- Polish Righteous among the Nations
Polish citizens have the world's highest count of individuals who have been awarded "
Righteous among the Nations" recognition by the State of Israel, given to non-Jews who saved Jews from extermination during the Holocaust.
In actual fact, hundreds of thousands of Polish citizens concealed and aided hundreds of thousands of their Polish-Jewish neighbors. Many of these initiatives were carried out by individuals, but there also existed organized networks dedicated to aiding Jews—most notably, the "
A total of 6,066 Polish "Righteous" are officially recognized by
Israel, [http://www.jewishvirtuallibrary.org/jsource/Holocaust/righteous1.html “Righteous Among the Nations” by country] at Jewish Virtual Library] even though in German-occupied Poland "all household members" were punished by death if a Jew were found concealed in their home or on their property. Thousands of Poles, including 704 of the "Righteous," died for aiding Jews.
World War II, Poland's Jewish community had numbered between 3,300,000 and 3,500,000 persons—about ten percent of the country's total population. During the Nazi German Holocaust, millions of deportees from nearly every European country were sent to the " General Government".Piper, Franciszek Piper. "The Number of Victims" in Gutman, Yisrael & Berenbaum, Michael. "Anatomy of the Auschwitz Death Camp", Indiana University Press, 1994; this edition 1998, p. 62.] Soon after war had broken out, the Germans began their extermination of Polish Jews. Most of them were quickly rounded up and imprisoned in ghettos, which they were forbidden to leave.
As it became apparent that not only were conditions in the ghettos terrible (hunger, diseases, etc.) but that the Jews were being singled out for extermination at
Nazi concentration camps, they increasingly tried to escape the Nazi net and hide in order to survive the war. Hundreds of thousands of Polish Gentiles concealed hundreds of thousands of their Jewish neighbors. Many of these efforts arose spontaneously from individual initiatives, but there were also organized networks dedicated to aiding the Jews.
Most notably, in September 1942 a
Provisional Committee to Aid Jews("Tymczasowy Komitet Pomocy Żydom") was founded on the initiative of Polish novelist Zofia Kossak-Szczucka, of the famous artistic and literary Kossakfamily. This body soon became the Council for Aid to Jews("Rada Pomocy Żydom"), known by the codename " Żegota", with Julian Grobelnyas its president and Irena Sendleras head of its children's section.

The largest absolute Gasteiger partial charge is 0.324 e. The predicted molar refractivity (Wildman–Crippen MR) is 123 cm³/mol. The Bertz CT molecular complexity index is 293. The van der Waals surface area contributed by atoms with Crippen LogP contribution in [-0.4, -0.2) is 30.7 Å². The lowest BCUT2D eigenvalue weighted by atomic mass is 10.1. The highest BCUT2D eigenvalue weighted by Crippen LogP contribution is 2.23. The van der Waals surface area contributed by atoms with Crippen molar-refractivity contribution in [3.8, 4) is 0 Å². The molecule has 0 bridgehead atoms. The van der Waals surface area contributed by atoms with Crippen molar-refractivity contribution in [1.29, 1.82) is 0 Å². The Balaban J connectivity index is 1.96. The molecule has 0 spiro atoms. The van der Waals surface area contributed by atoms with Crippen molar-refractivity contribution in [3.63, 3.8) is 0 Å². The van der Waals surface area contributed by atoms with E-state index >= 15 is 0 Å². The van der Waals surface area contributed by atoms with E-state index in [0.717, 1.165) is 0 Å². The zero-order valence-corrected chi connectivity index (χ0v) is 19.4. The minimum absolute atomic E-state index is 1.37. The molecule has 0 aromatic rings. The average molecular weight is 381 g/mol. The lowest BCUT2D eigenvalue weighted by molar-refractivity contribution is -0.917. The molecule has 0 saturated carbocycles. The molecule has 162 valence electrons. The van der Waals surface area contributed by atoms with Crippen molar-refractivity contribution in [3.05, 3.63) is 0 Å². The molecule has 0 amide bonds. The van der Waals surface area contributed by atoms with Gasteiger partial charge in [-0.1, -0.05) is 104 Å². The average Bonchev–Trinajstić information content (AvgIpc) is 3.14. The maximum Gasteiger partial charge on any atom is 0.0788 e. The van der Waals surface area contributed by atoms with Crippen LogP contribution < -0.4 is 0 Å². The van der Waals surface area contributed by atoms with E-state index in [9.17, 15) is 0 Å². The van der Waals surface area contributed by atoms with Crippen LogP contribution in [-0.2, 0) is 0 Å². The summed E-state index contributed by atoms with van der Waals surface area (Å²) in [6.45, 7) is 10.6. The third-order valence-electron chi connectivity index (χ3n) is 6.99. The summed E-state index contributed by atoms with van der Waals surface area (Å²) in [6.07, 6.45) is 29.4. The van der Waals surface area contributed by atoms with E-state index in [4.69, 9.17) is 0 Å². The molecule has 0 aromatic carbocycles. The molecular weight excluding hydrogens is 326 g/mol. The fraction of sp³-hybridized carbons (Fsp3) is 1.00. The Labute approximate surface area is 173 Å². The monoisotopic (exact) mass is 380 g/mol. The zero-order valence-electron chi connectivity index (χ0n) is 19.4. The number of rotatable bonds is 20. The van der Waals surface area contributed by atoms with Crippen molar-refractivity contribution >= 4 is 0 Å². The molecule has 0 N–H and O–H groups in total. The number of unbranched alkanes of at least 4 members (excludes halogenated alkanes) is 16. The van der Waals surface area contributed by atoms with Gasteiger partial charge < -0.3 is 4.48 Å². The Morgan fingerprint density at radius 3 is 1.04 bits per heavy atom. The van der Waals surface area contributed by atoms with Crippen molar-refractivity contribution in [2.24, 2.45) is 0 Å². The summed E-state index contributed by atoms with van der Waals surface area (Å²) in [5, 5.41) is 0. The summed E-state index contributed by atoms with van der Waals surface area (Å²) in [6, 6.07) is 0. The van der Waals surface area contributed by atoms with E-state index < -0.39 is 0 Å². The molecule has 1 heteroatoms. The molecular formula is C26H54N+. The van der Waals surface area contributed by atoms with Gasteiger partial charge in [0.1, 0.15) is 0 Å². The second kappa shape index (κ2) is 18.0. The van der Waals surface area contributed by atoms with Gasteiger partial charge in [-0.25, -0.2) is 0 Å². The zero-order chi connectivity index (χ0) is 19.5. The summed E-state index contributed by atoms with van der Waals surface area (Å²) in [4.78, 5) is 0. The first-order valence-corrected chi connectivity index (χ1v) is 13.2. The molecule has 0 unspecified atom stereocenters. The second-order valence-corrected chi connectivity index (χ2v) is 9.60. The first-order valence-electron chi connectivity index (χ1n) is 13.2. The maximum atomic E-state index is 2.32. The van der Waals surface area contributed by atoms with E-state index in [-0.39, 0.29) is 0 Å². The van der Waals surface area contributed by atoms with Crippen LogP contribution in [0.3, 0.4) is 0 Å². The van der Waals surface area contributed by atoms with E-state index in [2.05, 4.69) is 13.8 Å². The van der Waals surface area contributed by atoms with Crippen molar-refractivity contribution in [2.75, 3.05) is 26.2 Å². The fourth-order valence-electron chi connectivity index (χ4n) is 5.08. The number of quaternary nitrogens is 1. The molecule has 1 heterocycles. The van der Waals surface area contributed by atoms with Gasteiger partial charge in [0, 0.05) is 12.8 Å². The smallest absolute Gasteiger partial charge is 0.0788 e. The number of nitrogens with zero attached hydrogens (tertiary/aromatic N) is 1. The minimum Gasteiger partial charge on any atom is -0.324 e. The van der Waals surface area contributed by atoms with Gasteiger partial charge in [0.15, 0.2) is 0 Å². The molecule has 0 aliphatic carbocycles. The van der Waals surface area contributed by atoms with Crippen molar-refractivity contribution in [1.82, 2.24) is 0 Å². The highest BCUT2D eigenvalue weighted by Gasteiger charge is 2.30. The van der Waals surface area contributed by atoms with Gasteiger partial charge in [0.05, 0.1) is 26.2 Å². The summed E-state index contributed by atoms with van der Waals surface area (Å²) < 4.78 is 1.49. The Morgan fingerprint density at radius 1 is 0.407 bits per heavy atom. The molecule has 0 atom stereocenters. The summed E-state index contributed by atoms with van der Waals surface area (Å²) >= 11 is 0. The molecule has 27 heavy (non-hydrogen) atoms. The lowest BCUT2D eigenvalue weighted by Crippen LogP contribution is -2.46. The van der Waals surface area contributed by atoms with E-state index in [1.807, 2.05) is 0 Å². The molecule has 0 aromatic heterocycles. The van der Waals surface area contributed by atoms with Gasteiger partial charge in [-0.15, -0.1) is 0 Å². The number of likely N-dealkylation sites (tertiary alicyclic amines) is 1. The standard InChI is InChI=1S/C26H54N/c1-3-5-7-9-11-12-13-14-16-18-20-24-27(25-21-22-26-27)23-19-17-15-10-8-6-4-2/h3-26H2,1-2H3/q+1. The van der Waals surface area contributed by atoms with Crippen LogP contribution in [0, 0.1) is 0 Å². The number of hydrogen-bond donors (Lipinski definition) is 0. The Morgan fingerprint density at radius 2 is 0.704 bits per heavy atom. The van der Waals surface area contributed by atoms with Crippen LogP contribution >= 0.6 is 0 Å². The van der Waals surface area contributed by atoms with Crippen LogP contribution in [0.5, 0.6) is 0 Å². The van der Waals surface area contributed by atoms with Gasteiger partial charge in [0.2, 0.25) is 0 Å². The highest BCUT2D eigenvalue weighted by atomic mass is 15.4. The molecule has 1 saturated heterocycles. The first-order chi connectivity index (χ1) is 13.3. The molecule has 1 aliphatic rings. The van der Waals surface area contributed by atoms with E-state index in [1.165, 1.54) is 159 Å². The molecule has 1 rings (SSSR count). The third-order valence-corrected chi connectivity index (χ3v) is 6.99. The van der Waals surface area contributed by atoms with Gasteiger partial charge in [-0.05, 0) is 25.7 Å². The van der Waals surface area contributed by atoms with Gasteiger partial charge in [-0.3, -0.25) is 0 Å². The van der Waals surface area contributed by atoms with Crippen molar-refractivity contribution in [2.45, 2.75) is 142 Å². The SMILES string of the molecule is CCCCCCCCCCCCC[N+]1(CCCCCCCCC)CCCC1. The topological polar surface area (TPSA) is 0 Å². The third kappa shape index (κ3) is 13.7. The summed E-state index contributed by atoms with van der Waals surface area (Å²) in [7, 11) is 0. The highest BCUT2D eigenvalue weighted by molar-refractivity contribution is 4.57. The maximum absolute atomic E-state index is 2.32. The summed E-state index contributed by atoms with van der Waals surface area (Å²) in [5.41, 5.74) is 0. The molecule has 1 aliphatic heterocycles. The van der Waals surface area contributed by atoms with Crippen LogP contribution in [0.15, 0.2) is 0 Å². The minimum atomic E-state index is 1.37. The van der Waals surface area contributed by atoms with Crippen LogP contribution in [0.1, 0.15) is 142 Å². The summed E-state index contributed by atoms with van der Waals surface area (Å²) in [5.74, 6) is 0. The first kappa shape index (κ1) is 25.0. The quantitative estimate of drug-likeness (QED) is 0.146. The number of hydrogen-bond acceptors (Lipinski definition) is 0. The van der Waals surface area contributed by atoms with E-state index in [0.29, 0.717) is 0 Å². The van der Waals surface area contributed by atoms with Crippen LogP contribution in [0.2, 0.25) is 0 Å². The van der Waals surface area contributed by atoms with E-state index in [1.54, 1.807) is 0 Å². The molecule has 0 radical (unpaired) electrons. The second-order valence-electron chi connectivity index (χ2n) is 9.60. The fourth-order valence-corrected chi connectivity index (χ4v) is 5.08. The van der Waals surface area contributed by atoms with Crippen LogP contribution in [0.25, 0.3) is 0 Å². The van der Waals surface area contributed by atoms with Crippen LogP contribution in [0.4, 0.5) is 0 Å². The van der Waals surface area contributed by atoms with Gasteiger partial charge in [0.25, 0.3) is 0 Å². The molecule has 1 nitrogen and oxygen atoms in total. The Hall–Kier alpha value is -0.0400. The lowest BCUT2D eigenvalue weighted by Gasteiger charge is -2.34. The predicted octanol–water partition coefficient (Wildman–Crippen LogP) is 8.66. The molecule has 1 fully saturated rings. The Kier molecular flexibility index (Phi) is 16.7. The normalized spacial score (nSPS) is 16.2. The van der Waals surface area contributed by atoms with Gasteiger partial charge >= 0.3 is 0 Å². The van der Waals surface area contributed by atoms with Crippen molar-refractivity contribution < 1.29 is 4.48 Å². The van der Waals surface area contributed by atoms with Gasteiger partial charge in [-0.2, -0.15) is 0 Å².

It is not known how many Jews were helped by "Żegota", but at one point in 1943 it had 2,500 Jewish children under its care in
Warsawalone. At war's end, Sendler attempted to return them to their parents; but nearly all of them had died at Treblinka. An example of an entire Polish village that helped Jews was Markowa, near Łańcut, where many families concealed their Jewish neighbors and some paid the ultimate price for doing so.
One postwar Polish source that studied the subject estimated that "the number of Jews hiding in Poland—most of them helped in some way by Gentiles—ran into the hundreds of thousands." Another informed Polish source estimated that "the number of Jews sheltered by Poles" at one time might have been "as high as 450,000." However, concealment was no guarantee of safety. Estimates of Jewish survivors of the war in Poland are lower, since many Poles and Jews were caught by the Germans, and range from about 40,000 to 200,000.
Capital punishmentof entire families, for aiding Jews, was the most draconian such Nazi practice against any nation in occupied Europe. [Holocaust Survivors and Remembrance Project: [http://isurvived.org/Frameset4References-3/-PolishRighteous.html Poland] ] [Robert Cherry, Annamaria Orla-Bukowska, "Rethinking Poles and Jews: Troubled Past, Brighter Future", Rowman & Littlefield, 2007, ISBN 0742546667, [http://books.google.com/books?id=vkLTSB7NHwgC&pg=PA5&dq=%22Armia+Krajowa%22+largest&lr=&as_brr=3&ei=dscASPzyLZjWyASY5pi1DA&sig=nedPlTyt1ENbsExRcqoi_ZeaIbI Google Print, p.5] ] On November 10, 1941, the death penalty was expanded by Hans Frankto apply to Poles who helped Jews "in any way: by taking them in for the night, giving them a lift in a vehicle of any kind" or "feed [ing] runaway Jews or sell [ing] them foodstuffs." The law was made public by posters distributed in all major cities. [Mordecai Paldiel, [http://books.google.ca/books?id=YCz0J-8HIIMC&pg=PA184&dq=%22the+death+penalty+was+enlarged+to+apply+to+those+who+help+Jews+in+any+way%22&sig=g0KFOm4ABbDgPp_kGYVMuHAz-bA "The Path of the Righteous: Gentile Rescuers of Jews"] , page 184. Published by KTAV Publishing House Inc.]